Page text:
Only recently has the mortgage lending business been tamed. For years, it operated without much oversight. Too frequently, consumers lost out.
It wouldn't have been uncommon to hear lenders joke about the Golden Rule of lending -- he who has the gold, makes the rules.
Today, mortgage consumers have more power.
Via new consumer protection laws, plus the creation of a government agency which identifies and punishes instances of lender abuse, it's easier than ever for buyers to shop for mortgage loans with both confidence and expediency.
However! In the course of writing consumer protection laws, regulators reduced a borrower's ability to negotiate for lower rates.
Nowadays, what you see is what you get (almost always).Click to see today's rates (Jan 18th, 2017)
In mortgage parlance, a "loan officer" is a representative of a bank or broker who "sells" your loan to you. Loan officers are typically licensed by the state, the federal government, or both.
Sometimes, loan officers are exempted from licensing, depending on where they work.
Now, it used to be that loan officers earned income based on the amount of income they generated for the bank, which is similar to how salespersons in other industries earn income.
More income meant bigger commissions which, in the mortgage business, put the loan officer in conflict with the customer.
There were only three ways for a loan officer to increase its commissions:
This is why consumers are told to "shop around" when looking for a loan.
There might always be at least one loan officer willing to work for a smaller commission, which would get you a better deal.Click to see today's rates (Jan 18th, 2017)
Loan officers are salespersons and, under the old system of mortgage lending, each had incentive to offer customers the highest mortgage rates possible in order to maximize bank revenues and their own personal commission.
A closer analysis of this practice, however, revealed that customers were not treated equally.
Some customers received very high mortgage rates and some customers received very low mortgage rates. Sometimes, loan officers willingly reduced loan closing costs, and other times they did not.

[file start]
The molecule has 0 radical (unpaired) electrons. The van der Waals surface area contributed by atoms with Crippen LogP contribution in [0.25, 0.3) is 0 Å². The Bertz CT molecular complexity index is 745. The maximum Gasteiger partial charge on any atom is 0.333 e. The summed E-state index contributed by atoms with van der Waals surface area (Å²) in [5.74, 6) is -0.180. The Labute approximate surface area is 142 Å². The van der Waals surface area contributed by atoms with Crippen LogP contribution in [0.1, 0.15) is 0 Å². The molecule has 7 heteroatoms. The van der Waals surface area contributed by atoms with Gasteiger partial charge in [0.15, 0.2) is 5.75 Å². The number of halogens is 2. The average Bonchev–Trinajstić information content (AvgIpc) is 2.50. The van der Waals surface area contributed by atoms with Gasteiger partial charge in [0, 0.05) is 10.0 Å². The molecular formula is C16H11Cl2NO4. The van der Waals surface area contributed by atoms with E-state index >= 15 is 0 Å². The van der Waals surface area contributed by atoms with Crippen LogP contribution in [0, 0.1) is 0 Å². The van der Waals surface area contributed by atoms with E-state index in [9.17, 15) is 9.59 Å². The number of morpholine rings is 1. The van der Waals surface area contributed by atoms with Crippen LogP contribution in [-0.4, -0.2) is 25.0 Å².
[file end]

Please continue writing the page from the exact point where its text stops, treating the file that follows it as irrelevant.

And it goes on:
Mortgage rates sometimes varied by as much as 50 basis points (0.50%) between borrowers of similar traits and characteristics.
Charging different fees to similar customers is a potential mortgage lending law violation. And, ultimately, the government levied fines on a lot of U.S. banks for their "disparate treatment" of customers.
In response, banks stopped the negotiation process.
Loan officers were to receive the exact same commission regardless of what mortgage rate or fees they charged to their customer.
Now, loan officers had no reason to raise mortgage rates for higher fees; or, to charge more points on a particularly "tough" loan. All loans were worth the same.
If you had called your lender and tried to negotiate a lower rate sometime between 2010 and 2014, you would have found it unlikely.
Mortgage lenders didn't negotiate when it could result in unfair treatment. Your rate was your rate was your rate.Click to see today's rates (Jan 18th, 2017)
For today's mortgage borrower, it still makes sense to shop around. The rate you get from Bank A may not be the rate you get from Bank B.
However, there is some room for negotiation.
For example, lenders are allowed to credit closing costs to a borrower when delays result in a blown rate lock; or when it's necessary to be competitive.
The big caveat, though, is that the loan officer's commissionable income must not be affected by the negotiation.
A successful mortgage rate negotiation reduce income to the bank, therefore, but never to the loan officer. This keeps the loan officer's interest aligned with the customer's, and this is good.
For customers looking for the best possible mortgage rate, then, it's always good to ask.
Lenders have less flexibility to change rates or fees, but there are situations when it's possible -- especially when unforeseen events increase your loan closing costs.
Mortgage rates are cheap, but may be cheaper at some banks than others. It's always good to shop around to find the lowest rate possible.
Get today's live mortgage rates now. Your social security number is not required to get started, and all quotes come with access to your live mortgage credit scores.Click to see today's rates (Jan 18th, 2017)
The information contained on The Mortgage Reports website is for informational purposes only and is not an advertisement for products offered by Full Beaker. The views and opinions expressed herein are those of the author and do not reflect the policy or position of Full Beaker, its officers, parent, or affiliates.
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2017 Conforming, FHA, & VA Loan Limits
Mortgage loan limits for every U.S. county, as published by Fannie Mae & Freddie Mac, the Federal Housing Administration (FHA), and the Department of Veterans Affairs (VA)